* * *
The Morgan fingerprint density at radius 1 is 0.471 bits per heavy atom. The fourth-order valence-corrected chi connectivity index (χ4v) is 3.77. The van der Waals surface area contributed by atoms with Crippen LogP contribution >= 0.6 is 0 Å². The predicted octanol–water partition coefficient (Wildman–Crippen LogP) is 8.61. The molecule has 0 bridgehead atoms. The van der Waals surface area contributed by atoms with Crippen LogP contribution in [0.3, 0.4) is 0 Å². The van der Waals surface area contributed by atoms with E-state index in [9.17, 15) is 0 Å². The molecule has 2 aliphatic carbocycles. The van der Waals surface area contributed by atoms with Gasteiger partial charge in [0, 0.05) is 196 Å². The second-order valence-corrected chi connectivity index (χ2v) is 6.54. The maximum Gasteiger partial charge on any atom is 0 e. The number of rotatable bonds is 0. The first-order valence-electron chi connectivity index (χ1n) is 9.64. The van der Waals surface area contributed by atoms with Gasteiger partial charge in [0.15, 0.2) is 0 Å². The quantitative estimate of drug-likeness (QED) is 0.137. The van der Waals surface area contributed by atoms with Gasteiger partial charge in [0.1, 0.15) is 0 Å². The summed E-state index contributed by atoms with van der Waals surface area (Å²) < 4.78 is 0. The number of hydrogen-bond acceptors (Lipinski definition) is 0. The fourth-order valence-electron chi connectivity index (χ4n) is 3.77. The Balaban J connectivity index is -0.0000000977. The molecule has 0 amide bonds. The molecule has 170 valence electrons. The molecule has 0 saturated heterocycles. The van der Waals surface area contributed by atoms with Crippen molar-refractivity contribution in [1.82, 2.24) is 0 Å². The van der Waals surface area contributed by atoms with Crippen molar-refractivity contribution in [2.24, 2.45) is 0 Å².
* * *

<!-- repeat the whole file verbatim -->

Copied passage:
The Morgan fingerprint density at radius 1 is 0.471 bits per heavy atom. The fourth-order valence-corrected chi connectivity index (χ4v) is 3.77. The van der Waals surface area contributed by atoms with Crippen LogP contribution >= 0.6 is 0 Å². The predicted octanol–water partition coefficient (Wildman–Crippen LogP) is 8.61. The molecule has 0 bridgehead atoms. The van der Waals surface area contributed by atoms with Crippen LogP contribution in [0.3, 0.4) is 0 Å². The van der Waals surface area contributed by atoms with E-state index in [9.17, 15) is 0 Å². The molecule has 2 aliphatic carbocycles. The van der Waals surface area contributed by atoms with Gasteiger partial charge in [0, 0.05) is 196 Å². The second-order valence-corrected chi connectivity index (χ2v) is 6.54. The maximum Gasteiger partial charge on any atom is 0 e. The number of rotatable bonds is 0. The first-order valence-electron chi connectivity index (χ1n) is 9.64. The van der Waals surface area contributed by atoms with Gasteiger partial charge in [0.15, 0.2) is 0 Å². The quantitative estimate of drug-likeness (QED) is 0.137. The van der Waals surface area contributed by atoms with Gasteiger partial charge in [0.1, 0.15) is 0 Å². The summed E-state index contributed by atoms with van der Waals surface area (Å²) < 4.78 is 0. The number of hydrogen-bond acceptors (Lipinski definition) is 0. The fourth-order valence-electron chi connectivity index (χ4n) is 3.77. The Balaban J connectivity index is -0.0000000977. The molecule has 0 amide bonds. The molecule has 170 valence electrons. The molecule has 0 saturated heterocycles. The van der Waals surface area contributed by atoms with Crippen molar-refractivity contribution in [1.82, 2.24) is 0 Å². The van der Waals surface area contributed by atoms with Crippen molar-refractivity contribution in [2.24, 2.45) is 0 Å².